By then it was time to get back to California, and he discovered an assistant brewer position at Rock Bottom in San Diego, his first paying gig. Thomas took considerable time while we were talking and enjoying pints to give huge props to his mentor and head brewer there, Marty Mendiola. Rightly so. His Robust Porter alone has six World Beer Cup medals and two more from the GABF.  

Hard work and learning quickly under the tutelage of Marty, Thomas was recruited by Haylee Shine to take over as Head Brewer at the Long Beach location after only ten months. While there, he stayed in touch with Mendiola as he was developing his own commercial recipes.

But Los Angeles can be a crushing environment. The traffic is relentless, and there are no breaks. Plus the smog and those earthquakes. So, about three years ago, after a year and a half at the helm in Long Beach, Thomas learned that the Nashville head brewer position had opened up, and they were back on the road.  

I met Thomas when he first got into town. His business card still said Long Beach, but the rebuilding of the Nashville brand began. As they poured through the existing, and frankly fairly plain and uninspired beer, the new recipes slowly started to hit the taps, and the patrons were treated to quality liquid. Something amazing happened — repeat customers.

But Rock Bottom is at 2nd and Broadway in downtown Nashville. Tourist mecca. Even Thomas will say they need some approachable transition beers. But a great pilsner is a great beer. Those gateway beers are  abundantly balanced by the craft beer drinker’s beers. The IPA is a go-to. The double IPAs, imperial reds, dubbels, tripels, barrel aged and firkins are as good as you are going to find.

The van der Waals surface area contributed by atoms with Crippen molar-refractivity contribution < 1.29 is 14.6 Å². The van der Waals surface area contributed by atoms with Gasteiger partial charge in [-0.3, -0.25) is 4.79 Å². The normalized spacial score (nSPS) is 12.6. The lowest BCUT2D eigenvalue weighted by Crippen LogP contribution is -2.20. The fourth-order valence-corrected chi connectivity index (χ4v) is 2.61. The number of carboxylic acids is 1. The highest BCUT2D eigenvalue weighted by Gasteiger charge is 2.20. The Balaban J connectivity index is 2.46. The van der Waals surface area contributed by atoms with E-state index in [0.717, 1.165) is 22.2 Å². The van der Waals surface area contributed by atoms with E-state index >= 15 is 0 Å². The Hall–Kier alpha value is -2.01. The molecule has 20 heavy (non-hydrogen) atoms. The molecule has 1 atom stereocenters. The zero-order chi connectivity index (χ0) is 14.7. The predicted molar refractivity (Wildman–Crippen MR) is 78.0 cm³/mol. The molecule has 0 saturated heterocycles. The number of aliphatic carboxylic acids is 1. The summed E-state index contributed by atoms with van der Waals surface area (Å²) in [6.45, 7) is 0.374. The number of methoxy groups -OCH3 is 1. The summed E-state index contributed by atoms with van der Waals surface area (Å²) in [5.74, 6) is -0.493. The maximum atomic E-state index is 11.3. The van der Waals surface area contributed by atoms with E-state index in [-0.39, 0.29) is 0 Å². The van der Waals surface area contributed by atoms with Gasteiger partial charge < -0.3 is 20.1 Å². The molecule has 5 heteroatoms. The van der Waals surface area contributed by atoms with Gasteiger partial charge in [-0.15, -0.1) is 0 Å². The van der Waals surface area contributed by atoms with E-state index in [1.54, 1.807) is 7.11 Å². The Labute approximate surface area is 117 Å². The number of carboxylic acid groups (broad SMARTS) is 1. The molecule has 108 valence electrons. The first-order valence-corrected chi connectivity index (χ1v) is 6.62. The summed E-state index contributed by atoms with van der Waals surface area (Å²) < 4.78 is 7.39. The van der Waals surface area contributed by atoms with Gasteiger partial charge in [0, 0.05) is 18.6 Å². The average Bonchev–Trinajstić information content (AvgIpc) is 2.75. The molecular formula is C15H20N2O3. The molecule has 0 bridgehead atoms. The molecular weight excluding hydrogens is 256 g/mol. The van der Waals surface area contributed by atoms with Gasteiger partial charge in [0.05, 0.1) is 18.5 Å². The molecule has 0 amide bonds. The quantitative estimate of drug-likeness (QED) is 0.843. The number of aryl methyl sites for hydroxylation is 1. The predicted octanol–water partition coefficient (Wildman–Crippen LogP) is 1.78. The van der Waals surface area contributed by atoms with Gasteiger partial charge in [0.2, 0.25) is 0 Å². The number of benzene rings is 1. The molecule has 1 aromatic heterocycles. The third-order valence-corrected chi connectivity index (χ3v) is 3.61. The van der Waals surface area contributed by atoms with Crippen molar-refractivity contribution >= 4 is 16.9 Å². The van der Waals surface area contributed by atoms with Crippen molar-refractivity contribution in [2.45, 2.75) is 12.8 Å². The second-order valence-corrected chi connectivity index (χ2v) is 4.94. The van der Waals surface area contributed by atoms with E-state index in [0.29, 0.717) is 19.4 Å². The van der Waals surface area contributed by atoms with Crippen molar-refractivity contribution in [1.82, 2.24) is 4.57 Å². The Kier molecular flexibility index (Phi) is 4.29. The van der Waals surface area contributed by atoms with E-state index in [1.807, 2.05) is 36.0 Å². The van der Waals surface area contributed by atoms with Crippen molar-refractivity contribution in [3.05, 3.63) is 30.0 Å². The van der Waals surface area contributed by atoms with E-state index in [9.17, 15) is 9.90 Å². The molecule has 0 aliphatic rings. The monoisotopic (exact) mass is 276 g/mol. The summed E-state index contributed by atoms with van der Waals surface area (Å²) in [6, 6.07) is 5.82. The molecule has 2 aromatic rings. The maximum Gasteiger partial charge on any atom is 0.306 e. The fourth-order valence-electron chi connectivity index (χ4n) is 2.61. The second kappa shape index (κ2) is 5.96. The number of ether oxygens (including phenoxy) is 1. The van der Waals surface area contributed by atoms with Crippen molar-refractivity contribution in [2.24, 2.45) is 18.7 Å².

So the pull back comes from the whole chain thing.  The reality, however, the brewery, the heart of the restaurant, is 100% locally controlled. There is no interference. It is an autonomous brewery as the heart of a chain restaurant. And frankly, it’s the brewery that is leading the charge in marketing, management and events.  

Speaking of marketing, events and collaborations, oh yeah, I forgot to mention that. To promote marketing and events, they do collaboration beers with smaller, less known organizations that can use the support. They made a special beer for a barber shop quartet convention that was in town, which made for an interesting night in the taproom.  They also made one for the Nashville Rollergirls.

But near and dear to Thomas’ heart is the most recent special beer, Papa’s Pale. This west coast pale (think Sierra Nevada) was made to commemorate the first birthday of Thomas’s daughter at the end of October. One dollar of each Papa’s sold goes to help fund the installation of baby changing stations in all bathrooms in area craft beer establishments.  This concept is being met with high praise in the community, and we look forward to seeing it succeed.

Thomas Mercado, the Brewer of the Year in 2016, leading the charge at Rock Bottom Nashville, which was also the number one selling location within the national  chain in total sales. Great beer, great location, great people watching! Sidle up to the bar, I may just be there.